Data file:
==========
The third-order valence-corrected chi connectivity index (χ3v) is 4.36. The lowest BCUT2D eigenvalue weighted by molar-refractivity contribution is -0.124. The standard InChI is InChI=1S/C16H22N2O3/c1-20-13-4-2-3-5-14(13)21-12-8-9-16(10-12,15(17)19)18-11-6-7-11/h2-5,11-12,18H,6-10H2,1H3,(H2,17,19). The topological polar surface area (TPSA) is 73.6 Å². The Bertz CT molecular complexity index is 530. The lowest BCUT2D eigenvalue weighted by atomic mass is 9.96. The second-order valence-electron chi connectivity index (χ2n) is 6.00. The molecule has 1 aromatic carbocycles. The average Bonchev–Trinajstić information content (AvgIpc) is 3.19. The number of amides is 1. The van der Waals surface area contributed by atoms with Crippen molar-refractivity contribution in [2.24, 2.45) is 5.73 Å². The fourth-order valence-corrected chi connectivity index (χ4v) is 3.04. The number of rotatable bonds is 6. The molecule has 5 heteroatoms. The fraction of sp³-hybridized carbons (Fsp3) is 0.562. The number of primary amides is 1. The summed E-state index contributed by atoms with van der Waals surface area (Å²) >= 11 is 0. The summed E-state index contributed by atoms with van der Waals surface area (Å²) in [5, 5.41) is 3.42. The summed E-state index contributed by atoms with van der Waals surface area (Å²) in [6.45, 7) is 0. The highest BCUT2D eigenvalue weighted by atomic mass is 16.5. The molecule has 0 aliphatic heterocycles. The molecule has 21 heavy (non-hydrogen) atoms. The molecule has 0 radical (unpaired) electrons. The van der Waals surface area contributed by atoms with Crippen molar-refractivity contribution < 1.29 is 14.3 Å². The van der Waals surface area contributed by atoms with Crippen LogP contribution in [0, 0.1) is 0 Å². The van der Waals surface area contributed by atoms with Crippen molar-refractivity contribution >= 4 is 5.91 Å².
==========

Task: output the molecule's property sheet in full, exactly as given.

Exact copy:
The third-order valence-corrected chi connectivity index (χ3v) is 4.36. The lowest BCUT2D eigenvalue weighted by molar-refractivity contribution is -0.124. The standard InChI is InChI=1S/C16H22N2O3/c1-20-13-4-2-3-5-14(13)21-12-8-9-16(10-12,15(17)19)18-11-6-7-11/h2-5,11-12,18H,6-10H2,1H3,(H2,17,19). The topological polar surface area (TPSA) is 73.6 Å². The Bertz CT molecular complexity index is 530. The lowest BCUT2D eigenvalue weighted by atomic mass is 9.96. The second-order valence-electron chi connectivity index (χ2n) is 6.00. The molecule has 1 aromatic carbocycles. The average Bonchev–Trinajstić information content (AvgIpc) is 3.19. The number of amides is 1. The van der Waals surface area contributed by atoms with Crippen molar-refractivity contribution in [2.24, 2.45) is 5.73 Å². The fourth-order valence-corrected chi connectivity index (χ4v) is 3.04. The number of rotatable bonds is 6. The molecule has 5 heteroatoms. The fraction of sp³-hybridized carbons (Fsp3) is 0.562. The number of primary amides is 1. The summed E-state index contributed by atoms with van der Waals surface area (Å²) >= 11 is 0. The summed E-state index contributed by atoms with van der Waals surface area (Å²) in [5, 5.41) is 3.42. The summed E-state index contributed by atoms with van der Waals surface area (Å²) in [6.45, 7) is 0. The highest BCUT2D eigenvalue weighted by atomic mass is 16.5. The molecule has 0 aliphatic heterocycles. The molecule has 21 heavy (non-hydrogen) atoms. The molecule has 0 radical (unpaired) electrons. The van der Waals surface area contributed by atoms with Crippen molar-refractivity contribution < 1.29 is 14.3 Å². The van der Waals surface area contributed by atoms with Crippen LogP contribution in [0, 0.1) is 0 Å². The van der Waals surface area contributed by atoms with Crippen molar-refractivity contribution >= 4 is 5.91 Å².